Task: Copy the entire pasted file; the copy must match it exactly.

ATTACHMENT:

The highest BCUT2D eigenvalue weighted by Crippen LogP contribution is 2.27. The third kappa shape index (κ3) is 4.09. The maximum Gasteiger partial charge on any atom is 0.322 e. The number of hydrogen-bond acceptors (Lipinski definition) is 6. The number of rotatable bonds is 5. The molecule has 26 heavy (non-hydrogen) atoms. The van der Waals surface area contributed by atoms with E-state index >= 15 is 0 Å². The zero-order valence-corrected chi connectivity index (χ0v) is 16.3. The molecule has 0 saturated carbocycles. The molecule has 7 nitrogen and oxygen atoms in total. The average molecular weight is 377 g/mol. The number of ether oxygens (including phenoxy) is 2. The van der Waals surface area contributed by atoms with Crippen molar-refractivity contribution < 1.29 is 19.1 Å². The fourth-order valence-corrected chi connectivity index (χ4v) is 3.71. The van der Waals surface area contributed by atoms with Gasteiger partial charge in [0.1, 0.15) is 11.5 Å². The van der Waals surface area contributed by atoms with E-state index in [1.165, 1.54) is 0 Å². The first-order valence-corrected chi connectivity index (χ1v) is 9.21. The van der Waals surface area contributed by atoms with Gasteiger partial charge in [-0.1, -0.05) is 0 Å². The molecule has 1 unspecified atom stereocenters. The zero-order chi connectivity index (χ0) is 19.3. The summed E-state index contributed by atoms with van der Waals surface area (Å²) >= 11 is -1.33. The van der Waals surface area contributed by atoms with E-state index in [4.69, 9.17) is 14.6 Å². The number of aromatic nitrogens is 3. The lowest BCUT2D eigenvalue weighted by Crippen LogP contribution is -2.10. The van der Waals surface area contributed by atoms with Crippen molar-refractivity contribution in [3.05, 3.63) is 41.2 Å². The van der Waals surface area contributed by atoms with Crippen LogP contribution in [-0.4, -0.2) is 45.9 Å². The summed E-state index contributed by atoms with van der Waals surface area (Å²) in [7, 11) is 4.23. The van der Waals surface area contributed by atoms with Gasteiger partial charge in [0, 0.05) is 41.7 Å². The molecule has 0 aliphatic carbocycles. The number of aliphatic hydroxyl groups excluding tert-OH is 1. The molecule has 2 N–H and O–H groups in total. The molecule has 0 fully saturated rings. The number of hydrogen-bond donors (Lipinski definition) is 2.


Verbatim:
The highest BCUT2D eigenvalue weighted by Crippen LogP contribution is 2.27. The third kappa shape index (κ3) is 4.09. The maximum Gasteiger partial charge on any atom is 0.322 e. The number of hydrogen-bond acceptors (Lipinski definition) is 6. The number of rotatable bonds is 5. The molecule has 26 heavy (non-hydrogen) atoms. The van der Waals surface area contributed by atoms with E-state index >= 15 is 0 Å². The zero-order valence-corrected chi connectivity index (χ0v) is 16.3. The molecule has 0 saturated carbocycles. The molecule has 7 nitrogen and oxygen atoms in total. The average molecular weight is 377 g/mol. The number of ether oxygens (including phenoxy) is 2. The van der Waals surface area contributed by atoms with Crippen molar-refractivity contribution < 1.29 is 19.1 Å². The fourth-order valence-corrected chi connectivity index (χ4v) is 3.71. The van der Waals surface area contributed by atoms with Gasteiger partial charge in [0.1, 0.15) is 11.5 Å². The van der Waals surface area contributed by atoms with E-state index in [1.165, 1.54) is 0 Å². The first-order valence-corrected chi connectivity index (χ1v) is 9.21. The van der Waals surface area contributed by atoms with Gasteiger partial charge in [-0.1, -0.05) is 0 Å². The molecule has 1 unspecified atom stereocenters. The zero-order chi connectivity index (χ0) is 19.3. The summed E-state index contributed by atoms with van der Waals surface area (Å²) >= 11 is -1.33. The van der Waals surface area contributed by atoms with E-state index in [4.69, 9.17) is 14.6 Å². The number of aromatic nitrogens is 3. The lowest BCUT2D eigenvalue weighted by Crippen LogP contribution is -2.10. The van der Waals surface area contributed by atoms with Crippen molar-refractivity contribution in [3.05, 3.63) is 41.2 Å². The van der Waals surface area contributed by atoms with Crippen LogP contribution in [-0.4, -0.2) is 45.9 Å². The summed E-state index contributed by atoms with van der Waals surface area (Å²) in [7, 11) is 4.23. The van der Waals surface area contributed by atoms with Gasteiger partial charge in [0, 0.05) is 41.7 Å². The molecule has 0 aliphatic carbocycles. The number of aliphatic hydroxyl groups excluding tert-OH is 1. The molecule has 2 N–H and O–H groups in total. The molecule has 0 fully saturated rings. The number of hydrogen-bond donors (Lipinski definition) is 2.